Three cheers for authoritative parenting, which seems to be the most successful style of parenting in terms of raising well-adjusted, successful kids (socially, emotionally, academically and financially). Not surprisingly, this style handily beat out helicopter parenting and tiger moms; both styles are too much into a kid's business and hinder a kid's ability to develop autonomy. This is perhaps why some kids parented this way rebel so fiercely; they are clawing their way to independence.
So what is authoritative parenting and why does it work?
1. You are the parent, and your job is set limits and rules. Your job is also to respect the person your child is trying to become, and chances are pretty good it is not a little mini-you.
"The central task of growing up is to develop a sense of self that is autonomous, confident and generally in accord with reality. If you treat your walking toddler as if she can’t walk, you diminish her confidence and distort reality. Ditto nightly “reviews” of homework, repetitive phone calls to “just check if you’re O.K.” and “editing” (read: writing) your child’s college application essay."
Please stop doing your kid's homework. PLEASE. I have asked nicely.
2. Authoritative parents allow their kids to make mistakes and give them time and space to try again. In the article above, the author gives as an example parents who do not allow their walking toddler to walk. That child will quickly learn that being carried is easier, so why walk? To wit:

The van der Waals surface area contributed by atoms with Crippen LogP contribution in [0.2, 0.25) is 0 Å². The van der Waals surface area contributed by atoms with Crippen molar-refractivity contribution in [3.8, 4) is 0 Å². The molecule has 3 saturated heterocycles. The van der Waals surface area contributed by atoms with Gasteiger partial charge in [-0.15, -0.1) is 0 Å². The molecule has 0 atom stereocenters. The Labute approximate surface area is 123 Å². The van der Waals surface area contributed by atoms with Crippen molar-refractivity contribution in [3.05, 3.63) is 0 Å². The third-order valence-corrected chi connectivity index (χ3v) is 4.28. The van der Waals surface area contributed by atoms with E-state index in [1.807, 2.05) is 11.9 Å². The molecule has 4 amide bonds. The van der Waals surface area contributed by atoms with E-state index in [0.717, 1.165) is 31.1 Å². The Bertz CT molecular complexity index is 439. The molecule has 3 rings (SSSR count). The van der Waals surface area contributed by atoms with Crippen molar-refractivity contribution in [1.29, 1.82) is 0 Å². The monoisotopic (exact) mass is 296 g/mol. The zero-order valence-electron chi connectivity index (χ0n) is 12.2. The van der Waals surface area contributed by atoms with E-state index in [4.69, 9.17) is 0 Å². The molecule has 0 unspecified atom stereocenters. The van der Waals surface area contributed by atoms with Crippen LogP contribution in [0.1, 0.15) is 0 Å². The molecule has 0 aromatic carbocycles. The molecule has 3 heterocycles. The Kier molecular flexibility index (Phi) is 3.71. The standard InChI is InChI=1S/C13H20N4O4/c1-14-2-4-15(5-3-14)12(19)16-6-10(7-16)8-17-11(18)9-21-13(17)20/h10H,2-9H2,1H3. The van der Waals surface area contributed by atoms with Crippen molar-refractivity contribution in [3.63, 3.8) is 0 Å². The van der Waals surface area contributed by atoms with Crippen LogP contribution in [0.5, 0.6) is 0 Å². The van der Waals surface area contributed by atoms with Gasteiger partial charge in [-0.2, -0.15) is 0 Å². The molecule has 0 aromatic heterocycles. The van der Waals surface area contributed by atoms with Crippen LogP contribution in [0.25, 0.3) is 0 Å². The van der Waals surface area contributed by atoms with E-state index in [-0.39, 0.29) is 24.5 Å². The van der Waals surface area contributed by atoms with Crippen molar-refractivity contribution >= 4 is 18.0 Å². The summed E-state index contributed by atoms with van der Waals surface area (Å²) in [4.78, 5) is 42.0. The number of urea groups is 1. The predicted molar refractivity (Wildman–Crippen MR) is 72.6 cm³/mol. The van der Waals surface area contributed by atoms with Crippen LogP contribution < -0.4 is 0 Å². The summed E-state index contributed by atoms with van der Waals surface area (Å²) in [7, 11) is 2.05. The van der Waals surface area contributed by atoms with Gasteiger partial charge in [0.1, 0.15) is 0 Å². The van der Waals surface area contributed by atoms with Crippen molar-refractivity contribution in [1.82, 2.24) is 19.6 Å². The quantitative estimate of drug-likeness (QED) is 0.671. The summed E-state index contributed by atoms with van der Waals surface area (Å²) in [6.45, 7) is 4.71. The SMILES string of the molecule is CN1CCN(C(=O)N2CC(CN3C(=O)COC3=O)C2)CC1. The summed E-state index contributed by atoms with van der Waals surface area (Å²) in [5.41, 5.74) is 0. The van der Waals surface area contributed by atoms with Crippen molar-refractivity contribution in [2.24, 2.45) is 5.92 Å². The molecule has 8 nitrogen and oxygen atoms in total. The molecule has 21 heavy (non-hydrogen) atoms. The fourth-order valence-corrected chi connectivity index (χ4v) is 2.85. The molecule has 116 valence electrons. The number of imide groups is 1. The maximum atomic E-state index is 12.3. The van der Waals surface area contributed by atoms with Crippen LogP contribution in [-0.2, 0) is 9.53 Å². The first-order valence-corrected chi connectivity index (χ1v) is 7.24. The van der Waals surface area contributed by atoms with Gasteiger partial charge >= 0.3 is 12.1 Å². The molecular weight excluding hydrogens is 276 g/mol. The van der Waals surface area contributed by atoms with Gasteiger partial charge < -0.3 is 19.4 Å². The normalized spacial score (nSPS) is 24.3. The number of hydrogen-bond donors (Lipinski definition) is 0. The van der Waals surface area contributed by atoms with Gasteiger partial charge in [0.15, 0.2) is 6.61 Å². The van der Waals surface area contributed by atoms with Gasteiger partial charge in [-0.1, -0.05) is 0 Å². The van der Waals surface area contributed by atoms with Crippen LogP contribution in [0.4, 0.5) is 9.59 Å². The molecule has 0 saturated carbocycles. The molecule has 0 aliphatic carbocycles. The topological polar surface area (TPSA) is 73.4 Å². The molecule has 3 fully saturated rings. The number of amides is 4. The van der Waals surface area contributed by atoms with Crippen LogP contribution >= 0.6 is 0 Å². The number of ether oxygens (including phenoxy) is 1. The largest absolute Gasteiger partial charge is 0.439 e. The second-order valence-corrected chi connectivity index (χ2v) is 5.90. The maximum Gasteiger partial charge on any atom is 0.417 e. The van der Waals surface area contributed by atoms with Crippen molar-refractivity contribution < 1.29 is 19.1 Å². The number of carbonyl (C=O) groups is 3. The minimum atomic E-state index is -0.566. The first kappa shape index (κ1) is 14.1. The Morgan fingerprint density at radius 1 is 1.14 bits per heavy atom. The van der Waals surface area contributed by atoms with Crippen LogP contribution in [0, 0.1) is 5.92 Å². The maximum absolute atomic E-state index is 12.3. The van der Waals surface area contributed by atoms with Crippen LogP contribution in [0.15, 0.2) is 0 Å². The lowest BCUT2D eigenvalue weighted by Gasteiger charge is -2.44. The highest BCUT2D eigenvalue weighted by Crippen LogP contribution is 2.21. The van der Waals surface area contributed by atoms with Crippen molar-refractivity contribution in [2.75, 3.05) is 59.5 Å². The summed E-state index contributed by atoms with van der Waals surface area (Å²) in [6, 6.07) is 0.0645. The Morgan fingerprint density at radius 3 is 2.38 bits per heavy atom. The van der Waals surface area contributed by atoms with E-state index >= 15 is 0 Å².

"Think back to when your toddler learned to walk. She would take a weaving step or two, collapse and immediately look to you for your reaction. You were in thrall to those early attempts and would do everything possible to encourage her to get up again. You certainly didn’t chastise her for failing or utter dire predictions about flipping burgers for the rest of her life if she fell again. You were present, alert and available to guide if necessary. But you didn’t pick her up every time. You knew she had to get it wrong many times before she could get it right."
Let your kids fail. It won't kill them. Seriously.
In a nutshell,
"A loving parent is warm, willing to set limits and unwilling to breach a child’s psychological boundaries by invoking shame or guilt. Parents must acknowledge their own anxiety. Your job is to know your child well enough to make a good call about whether he can manage a particular situation. Will you stay up worrying? Probably, but the child’s job is to grow, yours is to control your anxiety so it doesn’t get in the way of his reasonable moves toward autonomy."
You can do it. I have faith in you. Be gentle when you fail (like when you yell at your kid for eating the cooked chicken that you were saving for something else but that wasn't really any big deal at all but you lost your temper because of something non-child related. I'm just sayin'.), apologize to your child when you make a mistake and attempt to be the best person you can be so your kid can see the try. Don't let your kid be rude, obnoxious, entitled, self-centered or mean. This is where discipline comes in, but not the kind that beats them down forever and makes them feel ashamed - the kind that a kid can learn something from and try to do better the next time.
Enjoy your kids. They are only with us for so long and then they are off in the world. Let's all try to make it count.